Babe Ruth Effect: How Babe Essay

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Latin America had gotten involved in the game, and in spite of the fact that most countries there could not immediately rival in performance their Northern counterparts, their passion for it certainly competed with that of the U.S.

By comparison, the Cubans had been unimpressed with the evolution of baseball in the U.S., and with the evolution of Babe Ruth altogether. This had mainly been because the baseball fields in Cuba had been larger than the ones in the U.S. Also, while Babe Ruth's trip to Japan had had a strong influence on people over there, the American superstar's journey in Cuba had been different.

Shortly after the Babe joined the Yankees, the American team went to Cuba to play against the Cuban team. Cristobal Torriente had been the local baseball superstar at the time and the Cubans did not hesitate to prove that they, too, had good baseball players. The game went terrible for Ruth, with Torriente having three home runs while the American team had none. Surprisingly, while Babe Ruth had been paid $2,000 for every game that he played in Cuba, Torriente had only received 200 pesos with the help of his teammates who passed through the spectators with their caps held out. Cubans then concluded that Ruth's fame had been mainly owed to the fact that the baseball fields in the U.S. had been smaller than the ones in Cuba. Another rumor relating to Ruth's disappointing performance during his stay in Cuba had been that the pitchers intentionally threw bad balls, being afraid that the powerful American would disgrace them.

Babe Ruth had reached an almost supernatural statute at the time when he played in Cuba. The Cubans had not only thought of bringing him to their country in order to promote the game, they also did so thinking of the financial benefits that would arise as a result of his coming into the country.
Not only did the Cubans pay a salary of $2,000 / per game to Ruth, but the baseball player was well taken care of during his stay in the country. The 1920's had been a period when prohibition had been flourishing in the U.S., making it more difficult for someone to satisfy their vices. Cuba, in contrast, had been a place where alcohol and gambling had been common, thus keeping Ruth happy the whole time he spent there.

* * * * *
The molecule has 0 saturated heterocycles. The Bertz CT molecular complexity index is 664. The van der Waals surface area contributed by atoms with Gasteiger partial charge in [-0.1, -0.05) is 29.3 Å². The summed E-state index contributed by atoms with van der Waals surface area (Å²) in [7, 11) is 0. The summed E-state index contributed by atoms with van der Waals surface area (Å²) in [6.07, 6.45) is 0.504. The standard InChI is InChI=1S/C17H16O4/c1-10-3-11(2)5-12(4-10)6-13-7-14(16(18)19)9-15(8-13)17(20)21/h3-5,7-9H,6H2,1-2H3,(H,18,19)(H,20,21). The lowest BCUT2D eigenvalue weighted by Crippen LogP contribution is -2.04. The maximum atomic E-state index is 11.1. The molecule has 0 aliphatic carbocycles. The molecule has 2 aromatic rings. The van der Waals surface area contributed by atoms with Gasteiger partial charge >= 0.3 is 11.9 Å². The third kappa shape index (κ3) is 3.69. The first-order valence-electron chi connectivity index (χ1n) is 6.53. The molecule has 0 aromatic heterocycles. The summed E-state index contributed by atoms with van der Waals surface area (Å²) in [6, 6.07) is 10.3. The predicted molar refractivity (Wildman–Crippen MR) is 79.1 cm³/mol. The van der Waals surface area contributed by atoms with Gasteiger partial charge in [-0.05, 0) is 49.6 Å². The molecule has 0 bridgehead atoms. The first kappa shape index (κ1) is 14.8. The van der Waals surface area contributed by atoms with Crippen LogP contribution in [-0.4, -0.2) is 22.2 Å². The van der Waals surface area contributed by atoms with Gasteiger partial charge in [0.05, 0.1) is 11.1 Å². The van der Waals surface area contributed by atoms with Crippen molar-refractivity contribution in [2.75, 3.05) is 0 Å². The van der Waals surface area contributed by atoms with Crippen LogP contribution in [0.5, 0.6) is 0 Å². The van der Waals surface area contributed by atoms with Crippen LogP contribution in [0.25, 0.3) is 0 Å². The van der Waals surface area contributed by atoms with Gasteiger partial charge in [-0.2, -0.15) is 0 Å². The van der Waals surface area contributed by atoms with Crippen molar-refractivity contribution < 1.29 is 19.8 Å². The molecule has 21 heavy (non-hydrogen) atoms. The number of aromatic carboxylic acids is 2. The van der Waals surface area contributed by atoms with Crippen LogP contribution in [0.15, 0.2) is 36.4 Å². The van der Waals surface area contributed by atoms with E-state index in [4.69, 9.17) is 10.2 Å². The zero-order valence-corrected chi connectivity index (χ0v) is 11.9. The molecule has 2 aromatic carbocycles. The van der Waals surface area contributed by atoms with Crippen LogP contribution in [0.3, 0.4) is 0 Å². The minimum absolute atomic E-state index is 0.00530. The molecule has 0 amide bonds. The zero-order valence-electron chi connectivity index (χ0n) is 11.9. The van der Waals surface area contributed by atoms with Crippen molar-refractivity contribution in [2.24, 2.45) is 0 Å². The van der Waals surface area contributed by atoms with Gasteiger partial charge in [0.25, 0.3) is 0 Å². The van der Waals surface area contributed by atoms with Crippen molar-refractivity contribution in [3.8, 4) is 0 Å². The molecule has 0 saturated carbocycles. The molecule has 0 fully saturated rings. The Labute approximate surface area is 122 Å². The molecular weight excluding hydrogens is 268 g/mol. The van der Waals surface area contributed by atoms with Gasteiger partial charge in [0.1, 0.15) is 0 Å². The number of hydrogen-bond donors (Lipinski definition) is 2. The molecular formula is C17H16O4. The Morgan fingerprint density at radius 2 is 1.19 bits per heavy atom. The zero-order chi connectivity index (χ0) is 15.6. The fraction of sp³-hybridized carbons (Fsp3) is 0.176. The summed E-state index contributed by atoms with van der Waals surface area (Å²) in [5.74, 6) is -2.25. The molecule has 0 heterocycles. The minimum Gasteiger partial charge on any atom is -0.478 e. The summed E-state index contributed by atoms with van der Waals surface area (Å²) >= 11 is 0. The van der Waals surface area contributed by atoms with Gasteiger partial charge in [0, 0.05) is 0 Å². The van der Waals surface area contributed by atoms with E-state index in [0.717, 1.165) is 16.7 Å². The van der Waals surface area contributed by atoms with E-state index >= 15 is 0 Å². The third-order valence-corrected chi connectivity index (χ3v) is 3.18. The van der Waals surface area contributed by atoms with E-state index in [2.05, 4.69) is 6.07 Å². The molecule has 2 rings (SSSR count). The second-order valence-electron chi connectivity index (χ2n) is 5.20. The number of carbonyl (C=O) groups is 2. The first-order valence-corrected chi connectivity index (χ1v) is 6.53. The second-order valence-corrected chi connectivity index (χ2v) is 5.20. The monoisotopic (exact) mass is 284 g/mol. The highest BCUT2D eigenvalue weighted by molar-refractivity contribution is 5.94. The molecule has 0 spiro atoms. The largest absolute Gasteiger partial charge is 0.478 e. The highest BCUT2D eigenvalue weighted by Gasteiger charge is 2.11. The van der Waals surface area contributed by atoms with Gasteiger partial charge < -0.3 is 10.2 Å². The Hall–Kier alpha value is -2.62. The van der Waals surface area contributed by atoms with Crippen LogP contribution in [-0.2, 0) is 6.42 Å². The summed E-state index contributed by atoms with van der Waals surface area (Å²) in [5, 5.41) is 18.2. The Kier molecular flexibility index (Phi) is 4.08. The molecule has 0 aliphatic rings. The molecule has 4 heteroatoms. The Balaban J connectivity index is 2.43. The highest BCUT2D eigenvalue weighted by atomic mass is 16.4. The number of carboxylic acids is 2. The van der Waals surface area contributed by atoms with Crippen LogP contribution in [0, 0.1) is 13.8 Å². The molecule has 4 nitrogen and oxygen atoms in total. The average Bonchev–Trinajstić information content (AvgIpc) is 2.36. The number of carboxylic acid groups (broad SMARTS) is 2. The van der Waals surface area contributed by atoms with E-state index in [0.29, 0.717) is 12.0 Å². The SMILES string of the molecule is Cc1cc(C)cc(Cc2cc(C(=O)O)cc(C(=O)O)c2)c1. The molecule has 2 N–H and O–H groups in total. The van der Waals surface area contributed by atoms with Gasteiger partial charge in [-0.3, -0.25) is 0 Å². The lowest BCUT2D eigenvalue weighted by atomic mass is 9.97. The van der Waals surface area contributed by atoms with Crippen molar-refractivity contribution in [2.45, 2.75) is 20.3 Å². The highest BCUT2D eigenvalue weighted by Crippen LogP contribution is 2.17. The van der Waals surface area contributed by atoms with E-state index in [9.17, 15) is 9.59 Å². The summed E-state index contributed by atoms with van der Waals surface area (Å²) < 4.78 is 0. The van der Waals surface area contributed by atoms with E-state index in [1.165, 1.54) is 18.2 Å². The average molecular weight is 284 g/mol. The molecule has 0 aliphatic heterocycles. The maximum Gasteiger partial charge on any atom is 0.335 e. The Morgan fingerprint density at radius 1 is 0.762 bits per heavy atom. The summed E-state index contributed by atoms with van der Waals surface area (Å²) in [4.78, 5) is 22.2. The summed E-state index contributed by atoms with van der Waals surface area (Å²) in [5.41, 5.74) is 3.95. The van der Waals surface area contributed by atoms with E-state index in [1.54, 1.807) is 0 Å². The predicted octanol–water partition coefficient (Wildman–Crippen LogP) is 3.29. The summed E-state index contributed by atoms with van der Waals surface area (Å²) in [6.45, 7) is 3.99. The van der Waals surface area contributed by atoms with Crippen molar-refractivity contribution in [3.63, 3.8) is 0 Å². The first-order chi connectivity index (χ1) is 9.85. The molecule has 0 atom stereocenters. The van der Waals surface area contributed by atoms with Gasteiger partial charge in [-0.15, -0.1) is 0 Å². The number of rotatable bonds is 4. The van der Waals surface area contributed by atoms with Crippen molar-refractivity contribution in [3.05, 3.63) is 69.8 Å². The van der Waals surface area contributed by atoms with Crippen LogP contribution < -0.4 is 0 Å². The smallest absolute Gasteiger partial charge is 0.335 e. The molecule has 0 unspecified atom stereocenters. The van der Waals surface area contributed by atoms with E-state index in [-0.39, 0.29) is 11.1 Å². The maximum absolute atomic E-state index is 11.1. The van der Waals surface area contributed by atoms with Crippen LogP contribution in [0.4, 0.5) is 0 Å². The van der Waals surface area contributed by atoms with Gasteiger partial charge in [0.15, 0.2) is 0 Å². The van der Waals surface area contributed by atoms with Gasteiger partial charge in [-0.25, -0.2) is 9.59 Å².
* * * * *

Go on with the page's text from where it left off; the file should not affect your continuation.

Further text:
It appears that Babe Ruth's influence had been beneficial in the countries where he had a lot of fans. People have started to lose interest in the game in the late 1920s, and the professional league in Cuba had almost been abandoned, both by players and sponsors.

Every baseball playing country in the world considers Babe Ruth to be an American emblem. Throughout the 1920s and the 1930 he made history and people everywhere admired him, regardless of their country's relations with the U.S.

Works cited:

1. Gonzalez Echevarria, Roberto, The Pride of Havana: A History of Cuban Baseball (New York: Oxford University Press, 1999) 116.

2. Rielly, Edward J., Baseball: An Encyclopedia of Popular Culture (Lincoln, NE: University of Nebraska Press, 2005) 146.

3. Ruck, Rob, The Tropic of Baseball: Baseball in the Dominican Republic (Lincoln, NE: University of Nebraska Press, 1999) 28.

4. Sullivan, Dean A., and Dean A. Sullivan, eds., Middle Innings: A Documentary History of Baseball, 1900-1948 (Lincoln, NE: University of Nebraska Press, 2001) 237.

Dean A. Sullivan, and Dean A. Sullivan, eds., Middle Innings: A Documentary History of Baseball, 1900-1948 (Lincoln, NE: University of Nebraska Press, 2001) 237.

Edward J. Rielly, Baseball: An Encyclopedia of Popular Culture (Lincoln, NE: University of Nebraska Press, 2005) 146.

Rob Ruck, The Tropic of Baseball: Baseball in the Dominican Republic (Lincoln, NE: University of Nebraska Press, 1999) 28.

Roberto Gonzalez Echevarria, The Pride of Havana: A History.....

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